The Alban was under the command of Lieutenant Thøger Emil Rosenørn when she encountered Rifleman on 11 May 1811 near the Shetland Islands.[12][Note 1] Rifleman chased The Alban for twelve hours before she succeeded in capturing the Dane.[12] She was armed with 12 guns and had a crew of 58 men.[Note 2] She was three days out of Farsund, Norway, but had not captured anything.[14]

According to Danish sources, Rosenørn fought bravely and when he saw that defeat was inevitable, he hacked away rigging and created holes in the hull before he surrendered.[Note 3] Even so, The Alban did not sink and the British took her back into service as Alban.

British service and loss[edit]

The Admiralty had Alban fitted at Sheerness between July and November 1811. She was recommissioned in October under Lieutenant William Sturges Key.[1]

Alban was wrecked on 18 December 1812 at Aldeburgh, Suffolk. A contemporary newspaper report suggested she had run against an offshore sandbank on the evening of 17 December, and become stuck fast.[15] The crew immediately lightened the ship by throwing the guns overboard and cutting away the mast. This freed the vessel but left her drifting helplessly towards the Aldeburgh shore, where she was beached at 8am on the following morning.[16]

Townsfolk from Aldeburgh reached the ship by mid-morning to discover the ship firmly beached with the stern still partly submerged in the surf. The crew were alive, other than ship's surgeon, Mr Thompson, who jumped overboard when the rescue party arrived and was drowned in the waves by the stern. It appeared that the vast majority of those on board were drunk and made no effort to escape the vessel despite ready access to the shore. By 9am the tide had risen through the ship and drowned all but two on board. The survivors, a seaman and a female servant of Lieutenant Key's wife, were brought away in safety.[17][16]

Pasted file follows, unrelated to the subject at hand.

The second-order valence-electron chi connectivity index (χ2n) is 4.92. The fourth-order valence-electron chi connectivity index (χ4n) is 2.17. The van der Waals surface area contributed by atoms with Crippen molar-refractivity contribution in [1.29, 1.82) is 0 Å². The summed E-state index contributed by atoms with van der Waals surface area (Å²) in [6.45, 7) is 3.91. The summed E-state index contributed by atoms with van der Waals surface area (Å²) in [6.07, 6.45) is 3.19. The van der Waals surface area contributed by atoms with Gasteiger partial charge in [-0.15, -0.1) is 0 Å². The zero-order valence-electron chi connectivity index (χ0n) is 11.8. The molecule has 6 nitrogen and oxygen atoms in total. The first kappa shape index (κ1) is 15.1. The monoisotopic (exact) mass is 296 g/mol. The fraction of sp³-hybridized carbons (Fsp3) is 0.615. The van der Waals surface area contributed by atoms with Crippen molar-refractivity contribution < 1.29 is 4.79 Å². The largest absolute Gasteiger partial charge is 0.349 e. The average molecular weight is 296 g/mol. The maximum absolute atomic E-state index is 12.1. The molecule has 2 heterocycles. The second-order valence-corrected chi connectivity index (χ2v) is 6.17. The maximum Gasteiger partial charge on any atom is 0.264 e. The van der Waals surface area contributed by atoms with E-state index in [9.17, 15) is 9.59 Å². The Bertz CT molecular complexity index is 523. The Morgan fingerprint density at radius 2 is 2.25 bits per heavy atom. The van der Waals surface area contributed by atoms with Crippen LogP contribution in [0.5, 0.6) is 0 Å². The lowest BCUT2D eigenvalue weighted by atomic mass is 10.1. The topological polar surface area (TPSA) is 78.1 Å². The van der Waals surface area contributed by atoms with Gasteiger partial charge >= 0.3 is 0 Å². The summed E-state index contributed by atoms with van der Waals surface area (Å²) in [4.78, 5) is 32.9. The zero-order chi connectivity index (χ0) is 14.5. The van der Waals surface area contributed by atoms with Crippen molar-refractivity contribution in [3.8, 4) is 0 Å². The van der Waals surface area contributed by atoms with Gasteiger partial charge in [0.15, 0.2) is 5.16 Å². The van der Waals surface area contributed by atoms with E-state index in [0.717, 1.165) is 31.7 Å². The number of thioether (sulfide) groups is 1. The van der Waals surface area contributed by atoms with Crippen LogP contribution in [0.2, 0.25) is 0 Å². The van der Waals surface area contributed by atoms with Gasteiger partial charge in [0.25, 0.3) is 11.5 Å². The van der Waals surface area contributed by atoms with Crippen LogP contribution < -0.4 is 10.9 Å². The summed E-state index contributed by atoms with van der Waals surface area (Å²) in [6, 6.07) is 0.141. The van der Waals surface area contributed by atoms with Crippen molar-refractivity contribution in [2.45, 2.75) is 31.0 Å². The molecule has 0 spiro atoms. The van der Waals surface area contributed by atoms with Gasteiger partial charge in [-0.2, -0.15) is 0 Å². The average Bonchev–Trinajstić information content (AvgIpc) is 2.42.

Notes, citations, and references[edit]


  1. ^ Rosenørn had been the captain of Salorman when the British captured her at Nyborg in 1808.
  2. ^ Danish records report her official complement as 38 men. They also show her armament as consisting of ten 18-pounder carronades and two 12-pounder carronades.[13]
  3. ^ Translation from the Danish website: [1].


  1. ^ a b c d e Winfield (2008), p. 360.
  2. ^ "no. 16139". The London Gazette. 23 April 1808. p. 573. 
  3. ^ "no. 16128". The London Gazette. 15 March 1808. p. 391. 
  4. ^ a b "no. 16400". The London Gazette. 28 August 1810. p. 1313. 
  5. ^ "NMM, vessel ID 379609" (PDF). Warship Histories, vol v. National Maritime Museum. Retrieved 30 July 2011. 
  6. ^ "no. 16561". The London Gazette. 11 January 1812. p. 73. 
  7. ^ "no. 16375". The London Gazette. 2 June 1810. p. 806. 
  8. ^ "no. 16582". The London Gazette. 10 March 1812. p. 477. 
  9. ^ "no. 16636". The London Gazette. 18 August 1812. p. 1681. 
  10. ^ a b Hepper (1994), p. 133.
  11. ^ a b c Naval Chronicle, Vol. 25, p. 133.
  12. ^ a b Anderson 91910), p. 344.
  13. ^ Orlogsmusset (Naval Museum) [2] -accessed 23 April 2011
  14. ^ "no. 16486". The London Gazette. 18 May 1811. p. 921. 
  15. ^ Times of London, 12 and 25 December 1812. Cited in Grocott (1997), pp.348-349
  16. ^ a b Grocott (1997), pp.348-349
  17. ^ Hepper (1994), p. 144.


  • Anderson, Roger Charles (1910) Naval wars in the Baltic: during the sailing-ship epoch, 1522-1850. (C. Gilbert-Wood).
  • Grocott, Terence (1997) Shipwrecks of the revolutionary & Napoleonic eras (Chatham). ISBN 1-86176-030-2
  • Hepper, David J. (1994) British Warship Losses in the Age of Sail, 1650–1859. (Rotherfield: Jean Boudriot). ISBN 0-948864-30-3
  • Winfield, Rif (2008). British Warships in the Age of Sail 1793–1817: Design, Construction, Careers and Fates. Seaforth. ISBN 1-86176-246-1.